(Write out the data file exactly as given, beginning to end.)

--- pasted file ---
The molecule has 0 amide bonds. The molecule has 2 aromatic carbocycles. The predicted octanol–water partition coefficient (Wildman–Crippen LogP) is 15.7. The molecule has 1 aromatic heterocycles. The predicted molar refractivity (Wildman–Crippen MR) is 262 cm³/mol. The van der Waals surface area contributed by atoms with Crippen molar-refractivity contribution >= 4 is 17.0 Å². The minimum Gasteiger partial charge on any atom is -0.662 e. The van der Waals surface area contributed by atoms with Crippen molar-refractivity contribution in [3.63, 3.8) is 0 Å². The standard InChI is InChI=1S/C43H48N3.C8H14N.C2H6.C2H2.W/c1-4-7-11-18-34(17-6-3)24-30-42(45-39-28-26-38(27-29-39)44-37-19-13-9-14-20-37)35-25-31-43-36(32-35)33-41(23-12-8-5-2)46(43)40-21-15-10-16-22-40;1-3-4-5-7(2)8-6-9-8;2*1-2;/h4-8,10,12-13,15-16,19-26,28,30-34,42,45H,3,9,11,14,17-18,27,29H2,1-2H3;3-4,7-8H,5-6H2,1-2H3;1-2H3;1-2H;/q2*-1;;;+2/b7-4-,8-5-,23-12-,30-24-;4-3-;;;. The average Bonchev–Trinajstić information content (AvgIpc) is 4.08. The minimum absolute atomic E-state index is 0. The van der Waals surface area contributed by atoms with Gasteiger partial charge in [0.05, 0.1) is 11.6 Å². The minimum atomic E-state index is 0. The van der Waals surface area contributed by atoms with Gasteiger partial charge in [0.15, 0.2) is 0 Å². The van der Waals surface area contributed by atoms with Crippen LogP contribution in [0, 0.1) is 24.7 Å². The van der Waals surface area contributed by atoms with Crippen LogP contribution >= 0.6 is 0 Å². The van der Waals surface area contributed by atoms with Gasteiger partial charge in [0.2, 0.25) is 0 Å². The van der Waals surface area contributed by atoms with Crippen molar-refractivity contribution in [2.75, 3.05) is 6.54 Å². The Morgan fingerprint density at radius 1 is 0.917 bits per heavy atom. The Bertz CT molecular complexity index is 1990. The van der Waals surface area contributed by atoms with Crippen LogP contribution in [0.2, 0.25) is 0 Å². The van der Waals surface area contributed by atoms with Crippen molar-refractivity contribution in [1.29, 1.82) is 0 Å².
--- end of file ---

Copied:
The molecule has 0 amide bonds. The molecule has 2 aromatic carbocycles. The predicted octanol–water partition coefficient (Wildman–Crippen LogP) is 15.7. The molecule has 1 aromatic heterocycles. The predicted molar refractivity (Wildman–Crippen MR) is 262 cm³/mol. The van der Waals surface area contributed by atoms with Crippen molar-refractivity contribution >= 4 is 17.0 Å². The minimum Gasteiger partial charge on any atom is -0.662 e. The van der Waals surface area contributed by atoms with Crippen molar-refractivity contribution in [3.63, 3.8) is 0 Å². The standard InChI is InChI=1S/C43H48N3.C8H14N.C2H6.C2H2.W/c1-4-7-11-18-34(17-6-3)24-30-42(45-39-28-26-38(27-29-39)44-37-19-13-9-14-20-37)35-25-31-43-36(32-35)33-41(23-12-8-5-2)46(43)40-21-15-10-16-22-40;1-3-4-5-7(2)8-6-9-8;2*1-2;/h4-8,10,12-13,15-16,19-26,28,30-34,42,45H,3,9,11,14,17-18,27,29H2,1-2H3;3-4,7-8H,5-6H2,1-2H3;1-2H3;1-2H;/q2*-1;;;+2/b7-4-,8-5-,23-12-,30-24-;4-3-;;;. The average Bonchev–Trinajstić information content (AvgIpc) is 4.08. The minimum absolute atomic E-state index is 0. The van der Waals surface area contributed by atoms with Gasteiger partial charge in [0.05, 0.1) is 11.6 Å². The minimum atomic E-state index is 0. The van der Waals surface area contributed by atoms with Gasteiger partial charge in [0.15, 0.2) is 0 Å². The van der Waals surface area contributed by atoms with Crippen LogP contribution in [0, 0.1) is 24.7 Å². The van der Waals surface area contributed by atoms with Crippen LogP contribution >= 0.6 is 0 Å². The van der Waals surface area contributed by atoms with Gasteiger partial charge in [0.2, 0.25) is 0 Å². The van der Waals surface area contributed by atoms with Crippen molar-refractivity contribution in [2.75, 3.05) is 6.54 Å². The Morgan fingerprint density at radius 1 is 0.917 bits per heavy atom. The Bertz CT molecular complexity index is 1990. The van der Waals surface area contributed by atoms with Crippen LogP contribution in [0.2, 0.25) is 0 Å². The van der Waals surface area contributed by atoms with Crippen molar-refractivity contribution in [1.29, 1.82) is 0 Å².